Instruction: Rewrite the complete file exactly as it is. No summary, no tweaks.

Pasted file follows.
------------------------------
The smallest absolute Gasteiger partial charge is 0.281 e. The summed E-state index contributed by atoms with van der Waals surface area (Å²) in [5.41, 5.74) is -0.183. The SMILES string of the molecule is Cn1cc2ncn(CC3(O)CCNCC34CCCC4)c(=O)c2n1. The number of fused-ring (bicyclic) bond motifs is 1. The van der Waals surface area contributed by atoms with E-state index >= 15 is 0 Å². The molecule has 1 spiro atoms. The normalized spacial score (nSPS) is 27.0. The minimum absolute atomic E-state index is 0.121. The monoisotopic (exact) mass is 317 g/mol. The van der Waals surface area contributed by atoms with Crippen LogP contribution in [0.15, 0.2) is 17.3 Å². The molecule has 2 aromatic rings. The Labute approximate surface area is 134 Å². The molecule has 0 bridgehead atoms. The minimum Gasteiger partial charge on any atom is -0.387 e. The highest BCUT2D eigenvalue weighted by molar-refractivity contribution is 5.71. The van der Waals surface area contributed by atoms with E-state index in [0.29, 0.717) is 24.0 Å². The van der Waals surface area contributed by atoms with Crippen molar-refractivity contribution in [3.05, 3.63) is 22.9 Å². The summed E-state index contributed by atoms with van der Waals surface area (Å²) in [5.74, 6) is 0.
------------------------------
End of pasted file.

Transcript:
The smallest absolute Gasteiger partial charge is 0.281 e. The summed E-state index contributed by atoms with van der Waals surface area (Å²) in [5.41, 5.74) is -0.183. The SMILES string of the molecule is Cn1cc2ncn(CC3(O)CCNCC34CCCC4)c(=O)c2n1. The number of fused-ring (bicyclic) bond motifs is 1. The van der Waals surface area contributed by atoms with E-state index >= 15 is 0 Å². The molecule has 1 spiro atoms. The normalized spacial score (nSPS) is 27.0. The minimum absolute atomic E-state index is 0.121. The monoisotopic (exact) mass is 317 g/mol. The van der Waals surface area contributed by atoms with Crippen LogP contribution in [0.15, 0.2) is 17.3 Å². The molecule has 2 aromatic rings. The Labute approximate surface area is 134 Å². The molecule has 0 bridgehead atoms. The minimum Gasteiger partial charge on any atom is -0.387 e. The highest BCUT2D eigenvalue weighted by molar-refractivity contribution is 5.71. The van der Waals surface area contributed by atoms with E-state index in [0.29, 0.717) is 24.0 Å². The van der Waals surface area contributed by atoms with Crippen molar-refractivity contribution in [3.05, 3.63) is 22.9 Å². The summed E-state index contributed by atoms with van der Waals surface area (Å²) in [5.74, 6) is 0.